RK:  My wife's name is Ann and the kids are out on there own. Two kids and two grand kids.

AAS: Can you tell us a little about your formal education? 

RK:  Melbourne High School, Melbourne, Florida. One year college in Dekalb County, Georgia.

AAS: Do you have any pets? What kind?; How Many? 

RK:  We have one 5yr. old Dalmatian named Dixie.

AAS: Where do you work? If you're retired, what was your occupation?; If you're still in school, have you chosen a career? 

RK:  I retired about 4 years ago after 28 years as a FireMedic (Fireman/Paramedic) with the Dekalb County Fire Dept. and the Montgomery Fire Dept.

AAS: Besides astronomy, what other hobbies do you enjoy? 

RK:  I race sailboats almost every weekend. I was competitive with fire arms for several years. I enjoy a round of golf when I get a chance. I also enjoy camping and fishing.

AAS: What was your first or favorite car? 

RK:  First car was a Buick Roadmaster 75. Most favorite was a 1971 Corvette 454 convertible. Fire engine red inside and out. I took out the 4spd. and replaced it with a racing 5 speed.

RK:  Right out of High School, I was investigated and given a top security clearance. I did finished eng. drafting of the "L.E.M." 

AAS: Tell us about your favorite vacation. 

RK:  Best was California for the National Square Dance Convention and Disneyland. The hardest would be the Pacific sailing crossing on a Santa Cruse 40' . 18 days, 2500+ nm. with two storms. The last of which gave us 52kts. of wind across the deck and 30' breaking seas.

AAS: Have you ever lived in some other part of the U.S. or another country? Where?; When?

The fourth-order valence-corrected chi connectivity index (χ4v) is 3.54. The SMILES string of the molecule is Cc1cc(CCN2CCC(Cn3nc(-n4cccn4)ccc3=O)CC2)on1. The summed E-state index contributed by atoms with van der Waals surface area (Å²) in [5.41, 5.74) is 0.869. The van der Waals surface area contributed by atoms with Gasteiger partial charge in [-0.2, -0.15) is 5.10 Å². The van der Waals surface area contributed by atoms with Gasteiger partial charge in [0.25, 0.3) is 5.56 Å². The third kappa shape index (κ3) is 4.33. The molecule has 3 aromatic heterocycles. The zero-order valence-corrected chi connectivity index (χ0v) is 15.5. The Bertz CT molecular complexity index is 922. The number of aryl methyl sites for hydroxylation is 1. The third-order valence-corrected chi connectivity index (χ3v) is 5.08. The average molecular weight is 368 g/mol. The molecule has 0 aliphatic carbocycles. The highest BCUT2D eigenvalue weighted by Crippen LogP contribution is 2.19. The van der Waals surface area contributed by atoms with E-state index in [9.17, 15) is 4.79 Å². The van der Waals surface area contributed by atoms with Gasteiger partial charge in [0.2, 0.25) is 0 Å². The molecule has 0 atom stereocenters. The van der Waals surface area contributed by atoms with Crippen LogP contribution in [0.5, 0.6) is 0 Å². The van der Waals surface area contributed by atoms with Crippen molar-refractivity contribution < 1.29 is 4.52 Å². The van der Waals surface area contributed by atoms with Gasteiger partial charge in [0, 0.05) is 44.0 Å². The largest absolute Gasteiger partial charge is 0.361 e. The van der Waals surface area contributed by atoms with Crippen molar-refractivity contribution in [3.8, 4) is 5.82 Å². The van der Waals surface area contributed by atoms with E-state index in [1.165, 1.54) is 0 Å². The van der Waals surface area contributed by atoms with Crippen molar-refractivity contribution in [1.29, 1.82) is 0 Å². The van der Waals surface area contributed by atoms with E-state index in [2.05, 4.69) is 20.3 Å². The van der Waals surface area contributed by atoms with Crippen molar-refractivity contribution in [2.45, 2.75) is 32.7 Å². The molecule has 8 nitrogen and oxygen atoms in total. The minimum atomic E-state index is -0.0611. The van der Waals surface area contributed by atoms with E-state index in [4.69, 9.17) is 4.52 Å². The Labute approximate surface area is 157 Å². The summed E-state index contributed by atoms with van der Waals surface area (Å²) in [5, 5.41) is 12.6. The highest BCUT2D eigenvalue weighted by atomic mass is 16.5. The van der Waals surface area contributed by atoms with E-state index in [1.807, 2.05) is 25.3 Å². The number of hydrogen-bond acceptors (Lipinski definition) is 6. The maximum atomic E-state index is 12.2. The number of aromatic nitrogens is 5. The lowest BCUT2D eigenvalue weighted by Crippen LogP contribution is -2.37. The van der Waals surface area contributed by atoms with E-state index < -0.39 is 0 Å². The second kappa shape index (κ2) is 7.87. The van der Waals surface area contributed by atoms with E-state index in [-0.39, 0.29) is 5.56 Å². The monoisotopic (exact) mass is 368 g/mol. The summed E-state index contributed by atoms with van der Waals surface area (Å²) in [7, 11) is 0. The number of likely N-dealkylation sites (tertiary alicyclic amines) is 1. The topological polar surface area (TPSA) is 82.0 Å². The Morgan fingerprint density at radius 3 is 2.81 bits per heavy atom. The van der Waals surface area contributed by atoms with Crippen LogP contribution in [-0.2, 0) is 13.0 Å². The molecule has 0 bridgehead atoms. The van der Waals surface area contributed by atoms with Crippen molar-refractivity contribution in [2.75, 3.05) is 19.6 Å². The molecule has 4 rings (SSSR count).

RK:  I grew up and lived all over Florida.

I am looking forward to learning as much as possible about telescopes and astrophotography. The problem now is learning the Constellations. 

Wetumpka Crater News
Courtesy of The Montgomery Advertiser and David King

The City of Wetumpka is planning an observation park on the crater rim.  See the story at:

David adds: 

I have one comment about the news story: The quotes from me make it 
seem as if I am part of the group promoting this, and that is not the 
case. I am in favor of any sort of preservation, but am not part of the 
park-planning group. I have advised the Commission only on scientific 
matters. I am going to the meeting in Germany to attend a conference, 
present a paper, and go on a field trip of the Ries crater. For more on 
the crater, see ...

David T. King, Jr., Professor, Dept. of Geology 
Auburn University, Auburn, AL 36849-5305 USA 

Member Contributions

From: John Zachry 
Spacecraft to Moon 

On August 28, 2003, SMART-1 space probe is scheduled to be launched from Kourou in French Guyana.SMART-1 will be the first space probe in Europe to go to and orbit the moon. The moon is on a perfect distance in order to try using propulsion with electric energy generated with sun cells. SMART-1 will reach the moon after 15-17 months.